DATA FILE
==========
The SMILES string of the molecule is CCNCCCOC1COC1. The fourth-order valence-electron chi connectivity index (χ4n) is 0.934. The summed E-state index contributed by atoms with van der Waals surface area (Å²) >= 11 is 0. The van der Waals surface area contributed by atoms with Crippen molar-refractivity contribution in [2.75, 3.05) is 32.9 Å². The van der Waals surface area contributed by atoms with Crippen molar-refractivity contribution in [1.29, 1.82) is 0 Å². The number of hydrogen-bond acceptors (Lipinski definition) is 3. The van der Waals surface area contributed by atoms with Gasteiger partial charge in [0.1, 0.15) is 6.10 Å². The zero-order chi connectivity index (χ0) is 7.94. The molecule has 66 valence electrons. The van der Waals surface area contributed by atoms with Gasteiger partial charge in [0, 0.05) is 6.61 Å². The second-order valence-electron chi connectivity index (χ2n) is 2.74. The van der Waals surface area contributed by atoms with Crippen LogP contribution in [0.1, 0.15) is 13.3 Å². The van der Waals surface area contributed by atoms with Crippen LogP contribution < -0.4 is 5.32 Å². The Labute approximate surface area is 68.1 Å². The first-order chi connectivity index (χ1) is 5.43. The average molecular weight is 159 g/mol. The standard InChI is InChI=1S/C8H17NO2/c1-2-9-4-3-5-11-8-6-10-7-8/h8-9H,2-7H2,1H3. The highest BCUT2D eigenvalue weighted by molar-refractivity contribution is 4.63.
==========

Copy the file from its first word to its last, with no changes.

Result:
The SMILES string of the molecule is CCNCCCOC1COC1. The fourth-order valence-electron chi connectivity index (χ4n) is 0.934. The summed E-state index contributed by atoms with van der Waals surface area (Å²) >= 11 is 0. The van der Waals surface area contributed by atoms with Crippen molar-refractivity contribution in [2.75, 3.05) is 32.9 Å². The van der Waals surface area contributed by atoms with Crippen molar-refractivity contribution in [1.29, 1.82) is 0 Å². The number of hydrogen-bond acceptors (Lipinski definition) is 3. The van der Waals surface area contributed by atoms with Gasteiger partial charge in [0.1, 0.15) is 6.10 Å². The zero-order chi connectivity index (χ0) is 7.94. The molecule has 66 valence electrons. The van der Waals surface area contributed by atoms with Gasteiger partial charge in [0, 0.05) is 6.61 Å². The second-order valence-electron chi connectivity index (χ2n) is 2.74. The van der Waals surface area contributed by atoms with Crippen LogP contribution in [0.1, 0.15) is 13.3 Å². The van der Waals surface area contributed by atoms with Crippen LogP contribution < -0.4 is 5.32 Å². The Labute approximate surface area is 68.1 Å². The first-order chi connectivity index (χ1) is 5.43. The average molecular weight is 159 g/mol. The standard InChI is InChI=1S/C8H17NO2/c1-2-9-4-3-5-11-8-6-10-7-8/h8-9H,2-7H2,1H3. The highest BCUT2D eigenvalue weighted by molar-refractivity contribution is 4.63.